Introduction To Bohemian Style
In Paris, back in 1966, Yves Saint Laurent became the first haute couture designer to release an innovative line of pret-a-porter clothing which placed more emphasis on creating ready-to-wear garments for the mass public rather than exclusive haute couture pieces which adorned the catwalks. The aim was to ‘democratise’ fashion, open it up to the masses, and also to introduce elements from garments of the lower classes into high fashion. The name given to this collection was ‘Rive Gauche.’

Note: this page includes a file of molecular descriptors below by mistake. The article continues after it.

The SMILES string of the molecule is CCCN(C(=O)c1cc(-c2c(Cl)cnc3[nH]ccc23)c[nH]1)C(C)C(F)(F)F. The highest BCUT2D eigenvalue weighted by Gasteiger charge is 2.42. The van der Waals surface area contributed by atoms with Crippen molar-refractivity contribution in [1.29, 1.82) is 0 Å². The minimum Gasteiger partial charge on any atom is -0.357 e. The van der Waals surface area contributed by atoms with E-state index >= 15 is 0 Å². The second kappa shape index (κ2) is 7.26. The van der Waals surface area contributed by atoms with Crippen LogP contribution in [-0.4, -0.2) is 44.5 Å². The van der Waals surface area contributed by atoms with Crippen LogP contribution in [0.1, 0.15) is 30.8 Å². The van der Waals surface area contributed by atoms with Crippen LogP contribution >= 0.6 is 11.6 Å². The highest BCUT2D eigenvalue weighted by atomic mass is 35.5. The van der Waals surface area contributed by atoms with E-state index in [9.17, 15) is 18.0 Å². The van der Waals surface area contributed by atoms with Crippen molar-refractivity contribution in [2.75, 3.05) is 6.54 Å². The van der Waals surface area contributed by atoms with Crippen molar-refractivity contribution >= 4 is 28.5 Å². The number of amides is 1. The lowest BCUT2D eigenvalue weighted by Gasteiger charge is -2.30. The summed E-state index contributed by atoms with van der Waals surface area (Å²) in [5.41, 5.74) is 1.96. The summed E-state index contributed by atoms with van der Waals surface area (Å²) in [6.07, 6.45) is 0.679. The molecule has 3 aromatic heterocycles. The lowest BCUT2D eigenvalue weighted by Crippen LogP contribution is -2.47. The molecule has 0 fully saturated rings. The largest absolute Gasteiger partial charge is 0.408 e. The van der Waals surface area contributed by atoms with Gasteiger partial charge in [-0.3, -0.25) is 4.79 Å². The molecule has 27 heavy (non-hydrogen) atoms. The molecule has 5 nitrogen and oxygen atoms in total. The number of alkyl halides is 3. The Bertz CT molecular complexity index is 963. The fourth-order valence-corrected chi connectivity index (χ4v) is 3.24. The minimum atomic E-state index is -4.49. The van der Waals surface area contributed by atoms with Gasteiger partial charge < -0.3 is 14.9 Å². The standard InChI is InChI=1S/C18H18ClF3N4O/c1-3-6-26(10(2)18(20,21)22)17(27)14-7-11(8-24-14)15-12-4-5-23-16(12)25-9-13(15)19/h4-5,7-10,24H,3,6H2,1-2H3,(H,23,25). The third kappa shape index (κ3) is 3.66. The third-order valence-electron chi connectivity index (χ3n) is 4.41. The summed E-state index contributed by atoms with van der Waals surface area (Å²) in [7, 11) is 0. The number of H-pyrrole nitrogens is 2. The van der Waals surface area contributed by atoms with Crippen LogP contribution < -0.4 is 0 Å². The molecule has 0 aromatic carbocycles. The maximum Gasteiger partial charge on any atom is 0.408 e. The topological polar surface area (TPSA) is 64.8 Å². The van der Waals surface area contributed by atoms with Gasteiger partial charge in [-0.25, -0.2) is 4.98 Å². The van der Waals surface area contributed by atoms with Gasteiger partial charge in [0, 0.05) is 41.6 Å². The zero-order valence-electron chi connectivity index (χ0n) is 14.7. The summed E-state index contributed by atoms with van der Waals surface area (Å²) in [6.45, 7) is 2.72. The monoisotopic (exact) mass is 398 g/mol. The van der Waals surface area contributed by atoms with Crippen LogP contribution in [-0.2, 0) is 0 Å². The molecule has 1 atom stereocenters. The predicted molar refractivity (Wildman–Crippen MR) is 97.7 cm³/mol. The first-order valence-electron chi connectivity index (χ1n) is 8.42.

Rive Gauche literally translates as ‘Left Bank’ and refers specifically to the left bank of the River Seine in Paris. More specifically, the term ‘rive gauche’ refers to this area of Paris in an earlier era – during a period when artists, writers and intellectuals such as Salvador Dali, Toulouse Lautrec and Ernest Hemingway flocked to Paris to become involved in the free-thinking, all-embracing Rive Gauche community. The term ‘rive gauche’ immediately implies a sense of bohemianism, creativity and individualism as the left bank of the River Seine became the heart of intellectual and artistic life in 1900 Paris. However, it is important to point out that the description of these people as bohemian, individual and unconventional relates to their professions, lifestyles and ways of thinking, rather than their clothing. Nowadays, ‘bohemian’ in a fashion context throws up images of hippies, tie-dye and all-natural fibres (shudder!) – but Rive Gauche suggests a more muted, functional, down-to-earth look which still retains a flair of individuality – a kind of Urban Bohemia.